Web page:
Kobe Bryant Issued A Warning To Kevin Garnett While He Celebrated Celtics ’08 Title That Ultimately Came True

Jim Davis/The Boston Globe via Getty Images

Isn’t that photo beautiful?

Capturing the essence. KG barking every cancellable word in existence to whoever will listen and Kobe hooked to his every word, gassing up on hate fuel.

Other opinions welcome, but the Celtics and Lakers locking antlers in those two Finals in 2008 and 2010 was some of the most captivating basketball I’ve seen since Rodman was dressing in wedding gowns. Both teams were  s t a c k e d  and the other knew it. Garnett had just army crawled out of Minnesota after 12 years of captivity and Kobe was foaming at the mouth to prove that Shaq ain’t shit.

It’s a damn shame the two powerhouses were never able to break their 1-1 tie, but Kevin Garnett just added meat to the bone with an excerpt from his #1 best-selling new book, KG: A to Z: An Uncensored Encyclopedia of Life, Basketball, and Everything in Between.

“In the middle of a mad scramble I see Kobean. I called him Kobean or Bean cause his dad is Jellybean. Bean knows what I was going through. I’d been chasing him, been chasing Shaq, been chasing Timmy, been chasing all the legacies, and now the moment is mine.

“Congratulations, man,” says Bean.

“Enjoy this, cause there ain’t gonna be too many more. I’ll see yo b—h ass next year.”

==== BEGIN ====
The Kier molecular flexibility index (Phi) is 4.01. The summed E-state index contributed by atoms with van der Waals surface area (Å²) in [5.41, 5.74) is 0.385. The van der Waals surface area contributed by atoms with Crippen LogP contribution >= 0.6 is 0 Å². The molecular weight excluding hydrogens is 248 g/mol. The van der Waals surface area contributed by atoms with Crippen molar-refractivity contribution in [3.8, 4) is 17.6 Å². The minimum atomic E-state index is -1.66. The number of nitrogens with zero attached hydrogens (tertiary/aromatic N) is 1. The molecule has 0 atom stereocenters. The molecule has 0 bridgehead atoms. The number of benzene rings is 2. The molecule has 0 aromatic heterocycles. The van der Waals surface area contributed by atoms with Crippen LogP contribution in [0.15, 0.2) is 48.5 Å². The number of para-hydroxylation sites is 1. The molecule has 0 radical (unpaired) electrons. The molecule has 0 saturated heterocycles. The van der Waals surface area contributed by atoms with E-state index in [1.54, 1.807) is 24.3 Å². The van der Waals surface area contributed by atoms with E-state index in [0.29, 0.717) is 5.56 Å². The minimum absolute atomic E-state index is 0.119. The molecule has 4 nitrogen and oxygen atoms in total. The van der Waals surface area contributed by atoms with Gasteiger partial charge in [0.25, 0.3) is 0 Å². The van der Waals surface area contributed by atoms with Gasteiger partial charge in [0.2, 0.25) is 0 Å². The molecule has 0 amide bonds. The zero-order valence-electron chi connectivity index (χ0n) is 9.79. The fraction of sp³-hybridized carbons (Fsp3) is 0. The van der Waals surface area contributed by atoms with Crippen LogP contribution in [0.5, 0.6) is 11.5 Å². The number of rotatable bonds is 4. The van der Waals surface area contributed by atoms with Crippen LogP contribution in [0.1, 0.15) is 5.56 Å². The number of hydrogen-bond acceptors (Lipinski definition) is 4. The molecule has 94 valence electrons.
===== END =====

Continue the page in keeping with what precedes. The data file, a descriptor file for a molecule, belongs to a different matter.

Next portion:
I have to get in my blows, have to say: “We activated now. This ain’t Minnesota s–t.”

“We’ll see.”

If these photos don’t speak to you, nothing I write will.

DON EMMERT/AFP via Getty Images

Jim Davis/The Boston Globe via Getty Images

Robert Gauthier/Los Angeles Times via Getty Images

Two lions.

KG and Kobe talking to a reporter about the brevity of life is a welcomed reminder to hugged your loved ones.

Related: Kevin Garnett Says Michael Jordan Has An Assistant Whose Job Is To Pull Up MJ’s Highlights During Everyday Conversations]

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Matt’s love of writing was born during a sixth grade assembly when it was announced that his essay titled “Why Drugs Are Bad” had taken first prize in D.A.R.E.’s grade-wide contest. The anti-drug people gave him a $50 savings bond for his brave contribution to crime-fighting, and upon the bond’s maturity 10 years later, he used it to buy his very first bag of marijuana.